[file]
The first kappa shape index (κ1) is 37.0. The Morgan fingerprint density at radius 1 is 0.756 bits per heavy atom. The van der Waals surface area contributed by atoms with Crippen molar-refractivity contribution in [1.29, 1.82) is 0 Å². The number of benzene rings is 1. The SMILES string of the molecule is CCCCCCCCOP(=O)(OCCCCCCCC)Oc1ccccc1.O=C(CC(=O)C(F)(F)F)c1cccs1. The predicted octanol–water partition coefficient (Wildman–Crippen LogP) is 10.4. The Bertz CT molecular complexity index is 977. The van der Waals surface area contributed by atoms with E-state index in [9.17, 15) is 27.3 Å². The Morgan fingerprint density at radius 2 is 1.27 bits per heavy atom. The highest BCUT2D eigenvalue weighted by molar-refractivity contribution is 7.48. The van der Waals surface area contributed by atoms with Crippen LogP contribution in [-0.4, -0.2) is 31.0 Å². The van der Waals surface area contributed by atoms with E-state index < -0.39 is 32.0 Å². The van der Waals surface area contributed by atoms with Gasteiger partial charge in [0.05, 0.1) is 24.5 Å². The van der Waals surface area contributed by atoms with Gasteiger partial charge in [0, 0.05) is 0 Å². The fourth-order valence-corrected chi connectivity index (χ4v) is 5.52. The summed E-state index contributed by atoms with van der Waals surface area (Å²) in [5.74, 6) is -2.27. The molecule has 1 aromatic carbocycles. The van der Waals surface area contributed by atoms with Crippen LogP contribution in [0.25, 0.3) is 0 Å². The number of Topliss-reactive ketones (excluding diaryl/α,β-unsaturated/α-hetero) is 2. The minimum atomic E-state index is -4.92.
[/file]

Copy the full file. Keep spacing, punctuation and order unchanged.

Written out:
The first kappa shape index (κ1) is 37.0. The Morgan fingerprint density at radius 1 is 0.756 bits per heavy atom. The van der Waals surface area contributed by atoms with Crippen molar-refractivity contribution in [1.29, 1.82) is 0 Å². The number of benzene rings is 1. The SMILES string of the molecule is CCCCCCCCOP(=O)(OCCCCCCCC)Oc1ccccc1.O=C(CC(=O)C(F)(F)F)c1cccs1. The predicted octanol–water partition coefficient (Wildman–Crippen LogP) is 10.4. The Bertz CT molecular complexity index is 977. The van der Waals surface area contributed by atoms with E-state index in [9.17, 15) is 27.3 Å². The Morgan fingerprint density at radius 2 is 1.27 bits per heavy atom. The highest BCUT2D eigenvalue weighted by molar-refractivity contribution is 7.48. The van der Waals surface area contributed by atoms with Crippen LogP contribution in [-0.4, -0.2) is 31.0 Å². The van der Waals surface area contributed by atoms with E-state index < -0.39 is 32.0 Å². The van der Waals surface area contributed by atoms with Gasteiger partial charge in [0.05, 0.1) is 24.5 Å². The van der Waals surface area contributed by atoms with Gasteiger partial charge in [0, 0.05) is 0 Å². The fourth-order valence-corrected chi connectivity index (χ4v) is 5.52. The summed E-state index contributed by atoms with van der Waals surface area (Å²) in [5.74, 6) is -2.27. The molecule has 1 aromatic carbocycles. The van der Waals surface area contributed by atoms with Crippen LogP contribution in [0.25, 0.3) is 0 Å². The number of Topliss-reactive ketones (excluding diaryl/α,β-unsaturated/α-hetero) is 2. The minimum atomic E-state index is -4.92.